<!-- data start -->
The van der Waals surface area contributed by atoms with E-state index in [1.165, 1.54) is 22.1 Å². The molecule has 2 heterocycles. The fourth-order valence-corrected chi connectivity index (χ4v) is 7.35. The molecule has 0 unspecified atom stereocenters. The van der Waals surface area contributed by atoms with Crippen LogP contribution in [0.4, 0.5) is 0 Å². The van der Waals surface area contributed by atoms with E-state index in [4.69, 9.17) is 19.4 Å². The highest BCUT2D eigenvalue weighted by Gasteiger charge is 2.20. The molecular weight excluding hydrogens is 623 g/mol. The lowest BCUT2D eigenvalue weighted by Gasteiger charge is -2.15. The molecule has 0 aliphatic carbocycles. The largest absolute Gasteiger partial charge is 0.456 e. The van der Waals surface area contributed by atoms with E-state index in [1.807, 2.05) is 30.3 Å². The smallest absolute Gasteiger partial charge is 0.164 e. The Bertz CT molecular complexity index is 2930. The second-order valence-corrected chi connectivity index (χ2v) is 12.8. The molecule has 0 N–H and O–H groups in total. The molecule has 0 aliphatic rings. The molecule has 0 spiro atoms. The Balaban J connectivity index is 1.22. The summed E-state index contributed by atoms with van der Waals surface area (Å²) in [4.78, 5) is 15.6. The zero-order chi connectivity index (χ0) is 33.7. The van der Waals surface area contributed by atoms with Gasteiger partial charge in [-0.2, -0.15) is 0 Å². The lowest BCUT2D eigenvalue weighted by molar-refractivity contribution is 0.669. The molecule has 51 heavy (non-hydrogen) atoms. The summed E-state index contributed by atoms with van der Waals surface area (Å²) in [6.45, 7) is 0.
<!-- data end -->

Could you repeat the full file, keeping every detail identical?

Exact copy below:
The van der Waals surface area contributed by atoms with E-state index in [1.165, 1.54) is 22.1 Å². The molecule has 2 heterocycles. The fourth-order valence-corrected chi connectivity index (χ4v) is 7.35. The molecule has 0 unspecified atom stereocenters. The van der Waals surface area contributed by atoms with Crippen LogP contribution in [0.4, 0.5) is 0 Å². The van der Waals surface area contributed by atoms with E-state index in [4.69, 9.17) is 19.4 Å². The highest BCUT2D eigenvalue weighted by Gasteiger charge is 2.20. The molecular weight excluding hydrogens is 623 g/mol. The lowest BCUT2D eigenvalue weighted by Gasteiger charge is -2.15. The molecule has 0 aliphatic carbocycles. The largest absolute Gasteiger partial charge is 0.456 e. The van der Waals surface area contributed by atoms with E-state index in [1.807, 2.05) is 30.3 Å². The smallest absolute Gasteiger partial charge is 0.164 e. The Bertz CT molecular complexity index is 2930. The second-order valence-corrected chi connectivity index (χ2v) is 12.8. The molecule has 0 N–H and O–H groups in total. The molecule has 0 aliphatic rings. The molecule has 0 spiro atoms. The Balaban J connectivity index is 1.22. The summed E-state index contributed by atoms with van der Waals surface area (Å²) in [4.78, 5) is 15.6. The zero-order chi connectivity index (χ0) is 33.7. The van der Waals surface area contributed by atoms with Gasteiger partial charge in [-0.2, -0.15) is 0 Å². The lowest BCUT2D eigenvalue weighted by molar-refractivity contribution is 0.669. The molecule has 51 heavy (non-hydrogen) atoms. The summed E-state index contributed by atoms with van der Waals surface area (Å²) in [6.45, 7) is 0.